I woke up earlier than usual this morning. I had heard what the weatherman predicted, and after breakfast was given and coats were found, Millie, Walter, and I made a trip to the grocery store. It's a lovely, chilly Midwest tradition, I think; when more than an inch of snow is in the forecast, it means we must shop for bread and milk. By the time the storm clouds break open and the tiny dots of white begin falling, there isn't a loaf or a gallon to be found on the shelves in Champaign-Urbana. We have plenty of plows to scatter the roads with salt and sand, but it's a tradition that stays with me still- grocery store, gas station so the tank will be full to the top, and home to a bowl of something warm. Then we press our noses to the windowpanes, straining our eyes to spot the first snowflake. If we turn our backs for a moment, we look back to see an unrecognizable scene of winter on our street.

When I opened this page, I meant to write to you about the snow. It does something to me, as most of the season changes do. I suppose what I really wanted to do is tell you how I am. What I'm doing.

In the past couple of weeks, I have spent time with more than one friend. This is remarkable when I'm such an introvert, and when I often feel I have no friends that I could do those kinds of things with. I spent one evening on a couch with a friend and her tiny baby boy. We sipped drinks and talked for hours about life. I stayed until after one in the morning, completely unaware of time. A few days later, I braved the bitter cold air to navigate brick streets and warm myself in a coffee shop, where I met another friend who I've known since we were both young. We used to write outlandish stories together and have lots of adventures. Her mother taught me to play the piano; I took lessons in their living room. The two of us had fancy desserts and caught up on the years we've missed. And though I love my time alone, that afternoon and that evening were some of the brightest times I have had in a very long time. I realize that community, with people who really understand me, is a beautiful thing, and I dearly hope to have more of  in the coming year.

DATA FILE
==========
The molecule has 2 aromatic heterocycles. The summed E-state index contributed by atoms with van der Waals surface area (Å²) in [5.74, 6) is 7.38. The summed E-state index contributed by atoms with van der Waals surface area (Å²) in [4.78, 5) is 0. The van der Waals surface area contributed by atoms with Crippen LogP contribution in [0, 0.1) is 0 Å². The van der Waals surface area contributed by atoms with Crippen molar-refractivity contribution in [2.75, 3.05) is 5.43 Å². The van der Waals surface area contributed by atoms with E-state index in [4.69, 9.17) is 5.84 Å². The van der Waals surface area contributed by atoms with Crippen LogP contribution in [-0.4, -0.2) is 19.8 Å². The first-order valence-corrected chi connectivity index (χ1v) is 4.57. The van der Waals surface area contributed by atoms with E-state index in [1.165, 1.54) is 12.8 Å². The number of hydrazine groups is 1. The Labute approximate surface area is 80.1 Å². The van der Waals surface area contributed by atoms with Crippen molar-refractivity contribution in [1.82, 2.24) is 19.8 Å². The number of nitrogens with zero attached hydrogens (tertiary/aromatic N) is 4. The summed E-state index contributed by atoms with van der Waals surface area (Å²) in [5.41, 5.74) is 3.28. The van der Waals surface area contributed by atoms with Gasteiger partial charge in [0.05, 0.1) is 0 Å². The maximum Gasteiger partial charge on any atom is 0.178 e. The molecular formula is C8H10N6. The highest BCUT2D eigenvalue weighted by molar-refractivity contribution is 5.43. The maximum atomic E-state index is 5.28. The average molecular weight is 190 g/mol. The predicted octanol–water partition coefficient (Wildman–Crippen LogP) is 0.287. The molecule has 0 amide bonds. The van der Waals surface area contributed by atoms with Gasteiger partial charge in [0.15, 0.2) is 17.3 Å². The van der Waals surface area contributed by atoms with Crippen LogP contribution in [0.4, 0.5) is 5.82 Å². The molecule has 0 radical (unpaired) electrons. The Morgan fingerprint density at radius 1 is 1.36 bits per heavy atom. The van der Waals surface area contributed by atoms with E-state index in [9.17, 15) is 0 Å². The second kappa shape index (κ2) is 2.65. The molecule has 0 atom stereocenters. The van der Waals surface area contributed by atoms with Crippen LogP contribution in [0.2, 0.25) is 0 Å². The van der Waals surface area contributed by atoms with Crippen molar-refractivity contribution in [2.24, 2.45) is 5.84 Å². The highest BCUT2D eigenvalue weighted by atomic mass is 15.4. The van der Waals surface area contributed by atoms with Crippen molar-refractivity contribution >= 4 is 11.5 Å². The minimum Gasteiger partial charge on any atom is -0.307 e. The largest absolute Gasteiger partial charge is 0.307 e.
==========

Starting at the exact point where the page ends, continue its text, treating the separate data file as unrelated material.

Life now is a sometimes wonderful, sometimes maddening form of the same day, over and over again. It usually feels that most of my day is spent preparing meals, cleaning up meals, planning meals, and shopping for them. Walter is still as sweet as ever, but teething can throw that off some days. Millie is so full of life- I've never seen someone that alive before- and I usually have to beg her to slow down a bit in the morning until I've had a cup of coffee. I pick up the same toys and books every night. I wake up to the same demands of "nana!" (banana) for Walter and fifty questions from Millie. Most days, I find myself feeling so weary at one point or another, because motherhood does that. But I also see her curled up on my bed to read, wearing her long flannel nightgown and playing with her tiny curls, or have a grin and a kiss from him that covers my whole cheek in drool, and in those moments, I find myself near tears, because I know these days won't last.

Sky and I will be married 5 years on the 16th. I always think it's the 15th for some reason. I don't know what the day, or the year, will bring. I never do. But we are still trying.

For the last month or so, I've felt myself start to walk into the familiar dark forest of depression. It's nothing serious, and nothing unusual. I have been walking in and out of it for as long as I can remember. Sometimes, I can name a cause. Other times, it finds me on its own. This time may be a mix of both. I've learned that I can't cheer myself out of it. Instead, I try to minimize its appearance when the kids are awake, and I give myself permission to cry, or write, or do what I need to do to make it until the next day. My last post talked about perseverance a little, and depression requires it. I am doing what I can.

That is life now. The ins and outs of every day. The busy nothings that make up my life. The bits that seem unimportant and are really the only important parts. The sadness. The gritty, unpolished shards of hope. The quiet. The embraces of friends. The milk and bread. The snow.